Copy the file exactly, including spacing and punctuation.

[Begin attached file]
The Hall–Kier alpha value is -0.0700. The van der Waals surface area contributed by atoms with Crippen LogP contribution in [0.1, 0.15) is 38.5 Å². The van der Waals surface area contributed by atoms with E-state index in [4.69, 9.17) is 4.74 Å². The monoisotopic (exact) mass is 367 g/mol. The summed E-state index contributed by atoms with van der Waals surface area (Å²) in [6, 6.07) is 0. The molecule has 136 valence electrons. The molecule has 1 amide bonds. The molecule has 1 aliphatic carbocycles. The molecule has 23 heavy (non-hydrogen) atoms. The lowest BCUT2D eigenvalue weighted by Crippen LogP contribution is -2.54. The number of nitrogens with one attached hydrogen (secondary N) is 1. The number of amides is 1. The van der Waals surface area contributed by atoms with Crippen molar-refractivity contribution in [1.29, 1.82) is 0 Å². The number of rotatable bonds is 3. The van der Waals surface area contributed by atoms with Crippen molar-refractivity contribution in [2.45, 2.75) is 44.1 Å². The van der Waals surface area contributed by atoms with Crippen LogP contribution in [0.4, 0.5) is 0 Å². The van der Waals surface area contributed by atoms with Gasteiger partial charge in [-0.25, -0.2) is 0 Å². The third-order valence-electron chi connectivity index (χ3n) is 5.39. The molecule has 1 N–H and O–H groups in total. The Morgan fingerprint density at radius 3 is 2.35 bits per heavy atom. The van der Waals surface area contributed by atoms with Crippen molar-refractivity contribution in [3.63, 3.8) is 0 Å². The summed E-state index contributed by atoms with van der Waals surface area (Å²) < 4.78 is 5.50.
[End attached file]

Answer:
The Hall–Kier alpha value is -0.0700. The van der Waals surface area contributed by atoms with Crippen LogP contribution in [0.1, 0.15) is 38.5 Å². The van der Waals surface area contributed by atoms with E-state index in [4.69, 9.17) is 4.74 Å². The monoisotopic (exact) mass is 367 g/mol. The summed E-state index contributed by atoms with van der Waals surface area (Å²) in [6, 6.07) is 0. The molecule has 136 valence electrons. The molecule has 1 amide bonds. The molecule has 1 aliphatic carbocycles. The molecule has 23 heavy (non-hydrogen) atoms. The lowest BCUT2D eigenvalue weighted by Crippen LogP contribution is -2.54. The number of nitrogens with one attached hydrogen (secondary N) is 1. The number of amides is 1. The van der Waals surface area contributed by atoms with Crippen molar-refractivity contribution in [1.29, 1.82) is 0 Å². The number of rotatable bonds is 3. The van der Waals surface area contributed by atoms with Crippen molar-refractivity contribution in [2.45, 2.75) is 44.1 Å². The van der Waals surface area contributed by atoms with Crippen LogP contribution in [0.4, 0.5) is 0 Å². The van der Waals surface area contributed by atoms with Gasteiger partial charge in [-0.25, -0.2) is 0 Å². The third-order valence-electron chi connectivity index (χ3n) is 5.39. The molecule has 1 N–H and O–H groups in total. The Morgan fingerprint density at radius 3 is 2.35 bits per heavy atom. The van der Waals surface area contributed by atoms with Crippen molar-refractivity contribution in [3.63, 3.8) is 0 Å². The summed E-state index contributed by atoms with van der Waals surface area (Å²) < 4.78 is 5.50.